The working capital woes of owning a service station

Every month, around the 27th, South Africans watch the news like hawks to see if the fuel price will be increasing or decreasing come the first Wednesday of the following month. Motorists who are trying to make ends meet plan their filling habits around rewards programmes and fuel price changes.

If individual fuel users can be impacted to this extent by these fluctuations, imagine the working capital woes of service station owners.

According to Thami Letsoalo, business development manager for the Automotive Sector at Absa, a R1 per litre increase in the fuel price means the forecourt owner needs to fork out about R100 000 extra to restock their fuel.

The fuel retail industry in South Africa is large and strictly regulated. According to the South African Petroleum Industry Association, there are about 4 600 service stations in the country. South Africa consumes around 30 billion litres of fuel per year, with Gauteng, KwaZulu-Natal, and Cape Town making up the bulk (67%) of that, a measure by Kalibrate Global in 2020 showed.

Letsoalo points out that just as load shedding has most likely increased the total number of litres of fuel consumed in the country, with generators running for hours a day to keep businesses open, it has impacted fuel retailers as well.

“Load shedding is having a very big impact on the working capital requirements and challenges for fuel retailers.

“To have a stable business that is running at all hours, these stations use thousands of litres of diesel to keep the generators running. The diesel that you are using for those is supposed to be the diesel you sell to consumers,” he says.

Absa statistics show that, on average, a retailer will use 4 000 litres of diesel per month for generator capacity.

When using the average retail price of R21.37 per litre, this translates to an additional R85 000 over normal operating costs just to keep the lights on during load shedding.

“At first, customers did not really divulge this information; we would see it from the turnover and the shortage from the volumes they were pumping. Originally generators were easier solutions to supply electricity in times of shortage, but now we are seeing more renewable installations than ever before,” says Letsoalo.

Installing a renewable energy solution for a retail service station is, however, tricky. Firstly, the canopy area of the station is not sufficient to install enough solar panels to provide the electricity required. Secondly, most of the retailers don’t own their buildings, so they need to negotiate with the property company to get the solution installed.

“These stations have mostly become one-stop shops with food and beverages being prepared in the convenience stores. This takes a lot of electricity, along with having to pump fuel from underground. What we are seeing is a blended approach where fuel stations use the available roof space to keep the convenience store going, and then generator and inverter/battery solutions for the rest.”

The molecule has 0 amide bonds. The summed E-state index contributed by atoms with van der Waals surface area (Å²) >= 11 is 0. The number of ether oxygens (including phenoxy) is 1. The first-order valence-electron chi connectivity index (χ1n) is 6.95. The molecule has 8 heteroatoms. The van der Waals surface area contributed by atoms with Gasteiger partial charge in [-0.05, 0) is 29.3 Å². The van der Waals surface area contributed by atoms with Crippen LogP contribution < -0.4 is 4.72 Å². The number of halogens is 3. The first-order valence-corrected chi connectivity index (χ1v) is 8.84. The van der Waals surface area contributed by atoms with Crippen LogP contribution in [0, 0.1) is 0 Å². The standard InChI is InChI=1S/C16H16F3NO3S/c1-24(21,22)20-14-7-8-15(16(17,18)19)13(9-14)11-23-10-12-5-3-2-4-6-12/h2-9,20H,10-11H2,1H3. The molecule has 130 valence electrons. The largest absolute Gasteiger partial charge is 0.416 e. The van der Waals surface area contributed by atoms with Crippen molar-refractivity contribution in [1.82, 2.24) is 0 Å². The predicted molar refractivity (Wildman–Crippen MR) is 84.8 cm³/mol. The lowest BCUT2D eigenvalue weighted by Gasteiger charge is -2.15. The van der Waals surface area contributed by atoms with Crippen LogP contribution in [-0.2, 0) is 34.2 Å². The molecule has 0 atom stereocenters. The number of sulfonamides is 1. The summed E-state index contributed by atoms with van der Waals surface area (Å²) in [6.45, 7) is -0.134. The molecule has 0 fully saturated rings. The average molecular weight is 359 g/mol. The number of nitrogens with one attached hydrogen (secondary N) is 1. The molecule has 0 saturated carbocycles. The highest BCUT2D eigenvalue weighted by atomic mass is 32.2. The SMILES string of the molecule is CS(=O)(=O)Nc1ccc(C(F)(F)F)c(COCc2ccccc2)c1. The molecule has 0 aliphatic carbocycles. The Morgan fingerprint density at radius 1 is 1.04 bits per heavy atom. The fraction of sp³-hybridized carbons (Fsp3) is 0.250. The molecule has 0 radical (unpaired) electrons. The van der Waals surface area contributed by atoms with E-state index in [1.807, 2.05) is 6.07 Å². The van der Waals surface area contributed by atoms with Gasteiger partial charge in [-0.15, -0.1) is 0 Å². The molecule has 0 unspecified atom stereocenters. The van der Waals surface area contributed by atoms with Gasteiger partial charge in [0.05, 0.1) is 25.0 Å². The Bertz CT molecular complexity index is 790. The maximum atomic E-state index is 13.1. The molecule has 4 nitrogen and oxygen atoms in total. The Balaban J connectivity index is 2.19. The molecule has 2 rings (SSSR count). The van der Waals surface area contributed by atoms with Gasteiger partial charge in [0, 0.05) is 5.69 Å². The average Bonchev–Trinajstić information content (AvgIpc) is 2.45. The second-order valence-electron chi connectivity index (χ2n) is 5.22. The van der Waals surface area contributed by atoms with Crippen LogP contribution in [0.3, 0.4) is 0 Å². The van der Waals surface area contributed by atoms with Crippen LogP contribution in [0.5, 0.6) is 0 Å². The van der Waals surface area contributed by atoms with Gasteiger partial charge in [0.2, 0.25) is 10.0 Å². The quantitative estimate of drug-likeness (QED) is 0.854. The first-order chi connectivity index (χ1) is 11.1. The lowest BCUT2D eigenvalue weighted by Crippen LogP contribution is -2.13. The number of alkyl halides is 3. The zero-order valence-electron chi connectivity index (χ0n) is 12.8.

Letsoalo says the average solution, which will still not get a retail station off the grid completely, calls for an investment north of R750 000. The bank is looking at various ways to finance this expense.

For property owners, it considers the equity within the bond and the possibility to refinance. It also considers providing cash flow lending where the retailer will be able to offset the cost of electricity by supplementing renewable energy.

“For the latter, we are looking at a return-on-investment period of five to six years for bigger installations.”

Absa has seen that most of the filling stations that it supports in urban areas have already made alternative electricity plans to keep operating. However, in rural and remote areas, some stations still close their doors during load shedding.

“We have, however, seen that the volumes for those stations that have electricity increase, as consumers know it is safe to stop and fill up. They also visit the convenience store to purchase meals, as they know they won’t be able to cook once they are home due to load shedding,” says Letsoalo.

These convenience stores are becoming the norm at most retail service stations, with the diversity and the number of line items constantly increasing. Absa has seen the average value of the basket of goods purchased at the convenience store increase to R350.

One last factor driving consumer preferences for specific service stations, says Letsoalo, is the highly contested rewards programme market. Consumers will decide on certain retailers because they have a rewards programme, which means money back in their pocket.

Absa clients with a credit card or transactional account earn rewards every time they fill up at a Sasol service station. Clicks Clubcard holders benefit when filling up at Engen (FNB eBucks can also be used here). Discovery Insure clients can benefit from filling up at BP or Shell, while TotalEnergies has teamed up with Old Mutual as well as Dis-Chem. Pick n Pay Smart Shoppers can benefit from fuel purchased at BP. Standard Bank UCount Rewards gives clients access to points earned at Caltex.

“We have seen this influence consumer behaviour at the Sasol stations, driven by the rewards programme,” says Letsoalo.

“The most important thing for us is to make sure that our retail service station clients are solutioned properly for working capital and any other financial support required. We proactively evaluate their situations to make sure that the challenges of fluctuating fuel prices and electricity cuts don’t impact them in the long run.”